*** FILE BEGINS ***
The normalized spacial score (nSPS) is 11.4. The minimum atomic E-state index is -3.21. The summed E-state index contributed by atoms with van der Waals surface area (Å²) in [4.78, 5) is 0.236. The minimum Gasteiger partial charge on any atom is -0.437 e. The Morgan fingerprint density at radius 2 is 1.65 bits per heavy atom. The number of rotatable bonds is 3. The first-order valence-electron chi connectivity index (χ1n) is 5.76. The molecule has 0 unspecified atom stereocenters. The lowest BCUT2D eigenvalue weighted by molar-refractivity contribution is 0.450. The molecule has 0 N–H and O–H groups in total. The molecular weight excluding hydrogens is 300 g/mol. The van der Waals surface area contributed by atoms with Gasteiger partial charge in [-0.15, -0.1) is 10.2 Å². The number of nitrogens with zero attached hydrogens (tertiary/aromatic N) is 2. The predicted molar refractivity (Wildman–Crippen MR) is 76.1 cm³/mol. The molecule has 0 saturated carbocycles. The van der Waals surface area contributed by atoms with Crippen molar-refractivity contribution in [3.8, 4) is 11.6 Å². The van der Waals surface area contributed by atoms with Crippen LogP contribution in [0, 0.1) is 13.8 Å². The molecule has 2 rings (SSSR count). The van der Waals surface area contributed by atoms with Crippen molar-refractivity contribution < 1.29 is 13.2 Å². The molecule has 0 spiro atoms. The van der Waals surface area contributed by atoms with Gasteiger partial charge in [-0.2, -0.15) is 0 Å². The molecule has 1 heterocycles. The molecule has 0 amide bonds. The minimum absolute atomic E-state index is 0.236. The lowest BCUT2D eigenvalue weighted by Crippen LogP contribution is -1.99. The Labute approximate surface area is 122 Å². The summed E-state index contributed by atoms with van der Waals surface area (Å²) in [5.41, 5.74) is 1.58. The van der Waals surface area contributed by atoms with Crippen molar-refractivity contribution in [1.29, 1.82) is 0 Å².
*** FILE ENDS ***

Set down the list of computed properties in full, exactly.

The normalized spacial score (nSPS) is 11.4. The minimum atomic E-state index is -3.21. The summed E-state index contributed by atoms with van der Waals surface area (Å²) in [4.78, 5) is 0.236. The minimum Gasteiger partial charge on any atom is -0.437 e. The Morgan fingerprint density at radius 2 is 1.65 bits per heavy atom. The number of rotatable bonds is 3. The first-order valence-electron chi connectivity index (χ1n) is 5.76. The molecule has 0 unspecified atom stereocenters. The lowest BCUT2D eigenvalue weighted by molar-refractivity contribution is 0.450. The molecule has 0 N–H and O–H groups in total. The molecular weight excluding hydrogens is 300 g/mol. The van der Waals surface area contributed by atoms with Gasteiger partial charge in [-0.15, -0.1) is 10.2 Å². The number of nitrogens with zero attached hydrogens (tertiary/aromatic N) is 2. The predicted molar refractivity (Wildman–Crippen MR) is 76.1 cm³/mol. The molecule has 0 saturated carbocycles. The van der Waals surface area contributed by atoms with Crippen molar-refractivity contribution in [3.8, 4) is 11.6 Å². The van der Waals surface area contributed by atoms with Crippen LogP contribution in [0, 0.1) is 13.8 Å². The molecule has 2 rings (SSSR count). The van der Waals surface area contributed by atoms with Crippen molar-refractivity contribution < 1.29 is 13.2 Å². The molecule has 0 spiro atoms. The van der Waals surface area contributed by atoms with Gasteiger partial charge in [-0.2, -0.15) is 0 Å². The molecule has 1 heterocycles. The molecule has 0 amide bonds. The minimum absolute atomic E-state index is 0.236. The lowest BCUT2D eigenvalue weighted by Crippen LogP contribution is -1.99. The Labute approximate surface area is 122 Å². The summed E-state index contributed by atoms with van der Waals surface area (Å²) in [5.41, 5.74) is 1.58. The van der Waals surface area contributed by atoms with Crippen molar-refractivity contribution in [1.29, 1.82) is 0 Å².